For every grant his university won, Robin Drennan had to perform due diligence exercises—responding to a dozen queries from worried funders and certifying that the grant money won’t go to waste before it was released.
“In practice, it’s answering 500 questions,” he says. “Do you have a policy on corruption? Do you have a policy on nepotism, let me see it? Who are your board members?”
Each procedure was slightly different from the last and the requirements seemed to be ever-changing, he says.
“I got the sense that each party wanted to outdo the others with the biggest and best ‘due diligence’ exercise,” Drennan, the director of research development at Witwatersrand University in South Africa, tells The Scientist.
Drennan’s routine reflects a bureaucratic burden regularly experienced by grant seekers at universities, research institutions, and nongovernmental organizations across Africa before awards, particularly from funders in the Northern hemisphere, are released. But that is all set to change.
In December, the African Academy of Sciences (AAS) based in Nairobi, Kenya, launched the Good Financial Grant Practice (GFGP) to improve African research institutions’ grant management. The web-based tool, which outlines recipients’ policies safeguarding against financial abuse and corruption in the procurement process and ensuring the fair recruitment of workers, was unveiled on December 12 in Pretoria at the annual Science Forum South Africa.
Now, all Drennan has to do is point international funders of research to his university’s GFGP portal, where they can see a detailed view of governance and management processes.
“I fully believe that they will find this useful and thus it should go some way to helping reassure donors that their money is well used for the intended purpose,” Drennan says.
Isolated incidences of grant money that went unaccounted for in Africa have been reported in the past.
“The detail of the grantee responses to each of these clauses is very important to the grantor as they will use this information to form a judgement of the financial risk of the grantee and where they feel it is appropriate to include extra controls in their award letter to the grantee institution,” says Michael Kilpatrick, senior advisor to the GFGP at AAS.
Organizations seeking certification of their GFGP will be audited once by an independent audit firm and the certificate will be valid for three years, says Juliette Mutheu-Asego, AAS head of communications. Grantees’ grant management capabilities are benchmarked through a cumulative four-tier assessment—bronze, silver, gold, and platinum—reflecting their financial reliability.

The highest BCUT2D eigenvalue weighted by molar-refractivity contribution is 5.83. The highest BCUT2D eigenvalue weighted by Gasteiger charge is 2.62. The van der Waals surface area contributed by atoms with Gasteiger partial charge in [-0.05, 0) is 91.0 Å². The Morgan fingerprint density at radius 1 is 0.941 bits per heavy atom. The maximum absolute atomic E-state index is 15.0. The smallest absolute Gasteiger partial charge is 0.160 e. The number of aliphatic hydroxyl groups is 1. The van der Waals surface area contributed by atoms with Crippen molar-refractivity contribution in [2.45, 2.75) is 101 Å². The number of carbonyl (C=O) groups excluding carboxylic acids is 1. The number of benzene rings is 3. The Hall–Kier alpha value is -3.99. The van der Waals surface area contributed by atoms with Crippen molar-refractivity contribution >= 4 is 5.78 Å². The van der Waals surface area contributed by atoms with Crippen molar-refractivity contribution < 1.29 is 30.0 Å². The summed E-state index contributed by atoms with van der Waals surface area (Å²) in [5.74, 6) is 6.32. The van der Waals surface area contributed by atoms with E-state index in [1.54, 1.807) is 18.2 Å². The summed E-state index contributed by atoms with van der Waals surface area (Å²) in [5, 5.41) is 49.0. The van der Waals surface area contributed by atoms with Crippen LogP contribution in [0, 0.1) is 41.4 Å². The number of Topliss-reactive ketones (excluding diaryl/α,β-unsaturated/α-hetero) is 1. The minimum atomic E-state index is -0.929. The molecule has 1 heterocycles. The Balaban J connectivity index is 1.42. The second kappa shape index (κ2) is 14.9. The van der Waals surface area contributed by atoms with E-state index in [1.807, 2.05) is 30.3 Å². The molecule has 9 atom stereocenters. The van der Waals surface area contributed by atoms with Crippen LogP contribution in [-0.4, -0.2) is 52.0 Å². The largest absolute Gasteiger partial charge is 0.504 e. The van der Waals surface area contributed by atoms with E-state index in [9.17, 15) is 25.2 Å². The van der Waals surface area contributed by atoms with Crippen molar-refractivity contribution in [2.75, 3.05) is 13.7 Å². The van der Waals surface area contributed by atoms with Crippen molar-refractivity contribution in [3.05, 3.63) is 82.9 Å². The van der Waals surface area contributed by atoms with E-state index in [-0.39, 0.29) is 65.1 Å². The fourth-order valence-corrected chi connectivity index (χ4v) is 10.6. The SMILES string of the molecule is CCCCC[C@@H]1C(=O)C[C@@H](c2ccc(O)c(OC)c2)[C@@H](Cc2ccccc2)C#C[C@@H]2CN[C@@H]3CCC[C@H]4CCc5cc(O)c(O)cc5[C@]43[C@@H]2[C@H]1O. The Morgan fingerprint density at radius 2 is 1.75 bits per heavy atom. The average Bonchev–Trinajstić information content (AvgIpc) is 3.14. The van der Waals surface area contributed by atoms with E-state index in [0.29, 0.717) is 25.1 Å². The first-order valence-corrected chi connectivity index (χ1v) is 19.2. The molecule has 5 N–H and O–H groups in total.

Carine Kades, the operations and training manager at the Congolese Foundation for Medical Research in Brazzaville, writes in an email to The Scientist that the GFGP will help her organization secure grants beyond existing funders. “It is also a visibility portal for potential donors looking for partners in their field,” Kades says.
The GFGP was made in Africa, but can be used by the global grant community, Genny Kiff, senior advisor to AAS at the Wellcome Trust, explains to The Scientist in an email. The GFGP will make a significant contribution towards meeting some of the Grant Bargain Goals—an agreement between the biggest donors and humanitarian aid organizations in the world, including the Food and Agriculture Organization of the United Nations and the International Committee of the Red Cross, to get more research funds or financial aid into the hands of people in need, she says.
Registered with the Kenya-based African Organization for Standardization, the GFGP has been so far adopted by the Rwandan government and other grantees in Botswana and Uganda are in discussions about adopting it.
Mutheu-Asego says around 200 grantor and grantee organizations have trialed the system and a significant number of the “early adopter” grantors are anticipated sign up immediately.
“My one concern is that donors may not at first accept the tool in place of their ‘due diligence’ exercise,” says Drennan. “I believe this transformation may take a while, but will certainly take root eventually.”
The development of the tool was funded by the Wellcome Trust, United Kingdom Research and Innovation, UK’s National Institute of Health Research, and the European & Developing Countries Clinical Trials Partnership.